In an ode to mass immigration, Financial Times’ Gideon Rachman cherry-picked some arguments he believed would support the idea of promoting immigration. The world he describes might be what he prefers, but it is definitely not what the majority of Hungarians want to live in.
Rachman found two “major flaws” with the idea that mass immigration must be stopped. According to him, even without mass immigration, there would be no “social peace”; and the lack of immigration would come with immense social and economic costs.
Ironically, I also found two “major flaws,” and they’re buried deep in his sentences.
First, Mr. Rachman, nobody has ever said that without immigration our societies would live in perfect harmony and peace. However, it’s important to distinguish between the types of social conflicts that we Europeans, hailing overwhelmingly from Jewish and Christian traditions, have grown used to managing in the last millennium and the current challenges posed by mass immigration.
Yes, some of those historical conflicts ended up in horrific civil wars, but ultimately, they remained within our Judeo-Christian tradition, and we could therefore manage them with a toolbox that we had developed throughout the centuries. Of course, for the United Kingdom, given its long history as a colonial superpower, the present reality might seem different, but in the central, northern and eastern parts of Europe, we don’t have such a playbook in our pockets for managing the social and security challenges resulting from mass immigration.
And we are not alone in this opinion. In recent years, we’ve been witnessing the rise of conservative, Christian, right-wing parties all across Europe as citizens of the countries hit most severely by immigration are seeking alternative policies and solutions. We can see this process materialize in the Netherlands, in Italy, and also now in Germany. We can see the failure of integration in the gang wars on the streets of Stockholm, Gothenburg and Malmö. I could go on.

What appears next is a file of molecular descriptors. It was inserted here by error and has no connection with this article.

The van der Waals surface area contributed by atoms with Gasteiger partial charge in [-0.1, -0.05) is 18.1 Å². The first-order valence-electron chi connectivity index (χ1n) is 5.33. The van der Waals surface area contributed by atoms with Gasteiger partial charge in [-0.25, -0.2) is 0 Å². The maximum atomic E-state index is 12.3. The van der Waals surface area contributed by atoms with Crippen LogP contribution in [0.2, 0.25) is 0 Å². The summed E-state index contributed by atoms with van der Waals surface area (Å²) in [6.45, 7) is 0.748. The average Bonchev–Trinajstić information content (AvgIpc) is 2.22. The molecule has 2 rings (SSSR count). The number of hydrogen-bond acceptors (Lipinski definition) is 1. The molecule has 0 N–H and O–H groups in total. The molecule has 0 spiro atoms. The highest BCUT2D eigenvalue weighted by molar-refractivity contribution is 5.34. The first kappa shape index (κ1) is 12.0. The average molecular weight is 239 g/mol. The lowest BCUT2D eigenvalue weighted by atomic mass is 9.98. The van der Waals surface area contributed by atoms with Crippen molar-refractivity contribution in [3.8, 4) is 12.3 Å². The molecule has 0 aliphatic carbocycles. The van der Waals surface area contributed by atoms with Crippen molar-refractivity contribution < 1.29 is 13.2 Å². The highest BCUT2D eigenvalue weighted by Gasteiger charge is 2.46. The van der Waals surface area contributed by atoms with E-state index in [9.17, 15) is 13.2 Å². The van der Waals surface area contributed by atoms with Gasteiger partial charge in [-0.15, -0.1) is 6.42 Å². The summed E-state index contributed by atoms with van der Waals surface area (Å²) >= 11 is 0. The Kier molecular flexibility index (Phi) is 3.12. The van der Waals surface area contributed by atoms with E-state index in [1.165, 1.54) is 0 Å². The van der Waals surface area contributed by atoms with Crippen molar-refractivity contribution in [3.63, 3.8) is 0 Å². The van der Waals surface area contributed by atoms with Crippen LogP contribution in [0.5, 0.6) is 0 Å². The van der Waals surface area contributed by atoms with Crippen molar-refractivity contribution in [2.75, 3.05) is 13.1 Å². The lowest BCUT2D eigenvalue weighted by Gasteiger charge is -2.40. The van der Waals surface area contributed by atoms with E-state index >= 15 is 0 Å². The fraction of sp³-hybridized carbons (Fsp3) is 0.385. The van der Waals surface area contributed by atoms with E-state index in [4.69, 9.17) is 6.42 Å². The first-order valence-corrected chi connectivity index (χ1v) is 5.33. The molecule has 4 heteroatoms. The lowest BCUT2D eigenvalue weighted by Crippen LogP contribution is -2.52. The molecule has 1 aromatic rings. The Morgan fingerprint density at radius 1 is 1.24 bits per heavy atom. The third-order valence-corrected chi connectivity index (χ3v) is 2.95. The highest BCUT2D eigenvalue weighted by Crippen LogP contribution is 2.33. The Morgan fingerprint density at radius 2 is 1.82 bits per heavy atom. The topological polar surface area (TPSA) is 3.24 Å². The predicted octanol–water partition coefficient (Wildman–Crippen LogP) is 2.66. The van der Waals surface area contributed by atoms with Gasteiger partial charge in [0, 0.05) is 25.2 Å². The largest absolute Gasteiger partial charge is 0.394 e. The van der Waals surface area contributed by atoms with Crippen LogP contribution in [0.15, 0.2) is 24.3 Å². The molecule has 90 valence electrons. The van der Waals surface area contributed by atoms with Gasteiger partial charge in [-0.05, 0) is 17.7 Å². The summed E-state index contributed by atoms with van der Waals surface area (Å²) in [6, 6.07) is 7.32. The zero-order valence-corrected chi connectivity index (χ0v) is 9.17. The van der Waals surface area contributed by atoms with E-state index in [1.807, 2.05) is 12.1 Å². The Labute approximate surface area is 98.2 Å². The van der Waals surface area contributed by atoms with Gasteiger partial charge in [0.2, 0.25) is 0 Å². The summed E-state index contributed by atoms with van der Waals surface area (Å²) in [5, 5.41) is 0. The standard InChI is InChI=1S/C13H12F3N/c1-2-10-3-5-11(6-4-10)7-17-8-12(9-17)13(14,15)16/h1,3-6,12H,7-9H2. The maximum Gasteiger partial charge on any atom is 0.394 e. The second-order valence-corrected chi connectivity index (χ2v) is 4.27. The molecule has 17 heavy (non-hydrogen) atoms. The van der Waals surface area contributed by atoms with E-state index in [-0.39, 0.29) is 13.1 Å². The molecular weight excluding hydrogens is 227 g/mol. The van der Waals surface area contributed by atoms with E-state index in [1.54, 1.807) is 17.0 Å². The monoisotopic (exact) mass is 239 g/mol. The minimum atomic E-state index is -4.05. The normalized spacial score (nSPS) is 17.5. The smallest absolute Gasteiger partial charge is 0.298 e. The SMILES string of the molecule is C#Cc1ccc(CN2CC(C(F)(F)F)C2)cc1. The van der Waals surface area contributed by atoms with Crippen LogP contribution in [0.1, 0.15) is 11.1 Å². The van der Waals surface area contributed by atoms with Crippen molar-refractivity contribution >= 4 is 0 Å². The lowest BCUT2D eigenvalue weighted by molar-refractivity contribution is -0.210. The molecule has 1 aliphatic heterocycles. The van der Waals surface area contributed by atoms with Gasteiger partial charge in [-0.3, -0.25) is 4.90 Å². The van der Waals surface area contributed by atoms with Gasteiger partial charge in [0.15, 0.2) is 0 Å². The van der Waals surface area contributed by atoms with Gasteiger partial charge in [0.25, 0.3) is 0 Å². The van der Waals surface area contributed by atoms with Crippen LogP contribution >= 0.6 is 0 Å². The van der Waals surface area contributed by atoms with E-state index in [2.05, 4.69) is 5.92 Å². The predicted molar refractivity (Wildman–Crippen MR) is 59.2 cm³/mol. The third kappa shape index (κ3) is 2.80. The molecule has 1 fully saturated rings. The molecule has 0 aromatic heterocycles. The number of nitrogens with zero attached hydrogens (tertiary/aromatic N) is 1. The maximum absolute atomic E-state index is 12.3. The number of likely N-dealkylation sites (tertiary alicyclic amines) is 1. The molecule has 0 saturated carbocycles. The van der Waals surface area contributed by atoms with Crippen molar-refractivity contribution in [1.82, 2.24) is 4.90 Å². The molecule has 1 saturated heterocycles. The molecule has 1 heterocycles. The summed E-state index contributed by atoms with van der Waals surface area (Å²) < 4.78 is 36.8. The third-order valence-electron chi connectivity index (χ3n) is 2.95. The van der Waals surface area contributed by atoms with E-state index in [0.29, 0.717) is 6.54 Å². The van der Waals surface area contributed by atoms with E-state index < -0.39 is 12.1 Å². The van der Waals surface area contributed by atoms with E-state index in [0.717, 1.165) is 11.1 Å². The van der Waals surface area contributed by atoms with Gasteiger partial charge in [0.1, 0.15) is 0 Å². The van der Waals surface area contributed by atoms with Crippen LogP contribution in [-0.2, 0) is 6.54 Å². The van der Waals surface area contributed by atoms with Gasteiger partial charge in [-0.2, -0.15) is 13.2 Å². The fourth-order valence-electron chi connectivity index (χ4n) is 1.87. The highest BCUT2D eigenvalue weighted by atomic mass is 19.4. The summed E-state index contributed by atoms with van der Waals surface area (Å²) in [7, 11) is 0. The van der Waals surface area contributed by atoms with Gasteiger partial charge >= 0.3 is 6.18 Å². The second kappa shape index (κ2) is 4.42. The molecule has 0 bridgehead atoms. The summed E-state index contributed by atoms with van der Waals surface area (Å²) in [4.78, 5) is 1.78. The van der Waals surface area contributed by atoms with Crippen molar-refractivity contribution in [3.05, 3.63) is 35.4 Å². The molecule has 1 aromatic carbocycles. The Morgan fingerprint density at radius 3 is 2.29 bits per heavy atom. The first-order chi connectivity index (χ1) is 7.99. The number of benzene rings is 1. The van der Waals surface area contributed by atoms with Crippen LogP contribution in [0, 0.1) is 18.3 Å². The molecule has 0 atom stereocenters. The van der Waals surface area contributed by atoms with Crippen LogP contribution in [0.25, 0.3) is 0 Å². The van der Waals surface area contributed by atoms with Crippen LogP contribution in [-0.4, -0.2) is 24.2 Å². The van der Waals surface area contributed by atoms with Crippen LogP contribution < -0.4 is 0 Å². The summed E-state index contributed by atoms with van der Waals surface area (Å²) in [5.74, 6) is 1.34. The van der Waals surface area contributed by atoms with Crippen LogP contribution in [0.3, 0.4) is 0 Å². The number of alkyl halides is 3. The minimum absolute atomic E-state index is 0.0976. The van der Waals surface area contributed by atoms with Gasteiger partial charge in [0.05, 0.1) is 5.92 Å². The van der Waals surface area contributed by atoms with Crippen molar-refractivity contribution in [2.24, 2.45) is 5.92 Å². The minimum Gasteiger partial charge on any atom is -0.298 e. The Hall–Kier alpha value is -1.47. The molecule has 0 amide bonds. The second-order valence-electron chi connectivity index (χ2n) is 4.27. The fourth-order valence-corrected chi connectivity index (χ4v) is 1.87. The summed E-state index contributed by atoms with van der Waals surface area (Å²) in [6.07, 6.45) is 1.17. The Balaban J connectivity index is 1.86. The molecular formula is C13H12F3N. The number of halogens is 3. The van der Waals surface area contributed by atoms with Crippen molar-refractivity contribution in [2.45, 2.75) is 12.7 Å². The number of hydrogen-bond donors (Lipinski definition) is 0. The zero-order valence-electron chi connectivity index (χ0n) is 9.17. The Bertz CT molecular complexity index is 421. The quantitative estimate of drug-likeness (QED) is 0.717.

Secondly, remedying the economic drawbacks of refusing mass immigration is not all black and white. Letting everyone in and keeping everyone out are not the only two options; there’s a lot of gray area in between. Take Hungary’s new guest worker regulation, for example: We are able to fill in workforce gaps without sacrificing the foundations of our society and culture along the way.
Instead of immigration, Hungary’s economic model relies on harnessing the potential of our domestic labor force. In Hungary, more than 4.75 million people have jobs. Since 2010, the number of people employed has increased by 1 million, while the number of registered job seekers has fallen to an all-time low. While Hungary’s 10.8 percent unemployment rate was the 11th worst in the EU back in 2010, this rate stood at 4 percent in the third quarter of 2023, the 7th best internationally.
What’s more, while Mr. Rachman denounces the Hungarian government’s pro-family policies as having “a very poor record of success,” these policies are already bearing fruit. In just 13 years, we managed to boost the fertility rate from 1.3 in 2010 to almost 1.6 last year. That’s a staggering 23% increase in an area where any significant result typically takes generations, if not multiple generations, to achieve. We believe that having children should not put any family at a financial disadvantage. Such initiatives might have a “very poor record of success” elsewhere, but this is not the case in Hungary, and we’re not giving up anytime soon.
Dear editor, the liberal idea of welcoming masses of immigrants from diverse cultural and religious backgrounds, who will then seamlessly integrate into our societies, remains a fairy tale. You may not see it from the other side of the Channel, but it’s simply not working.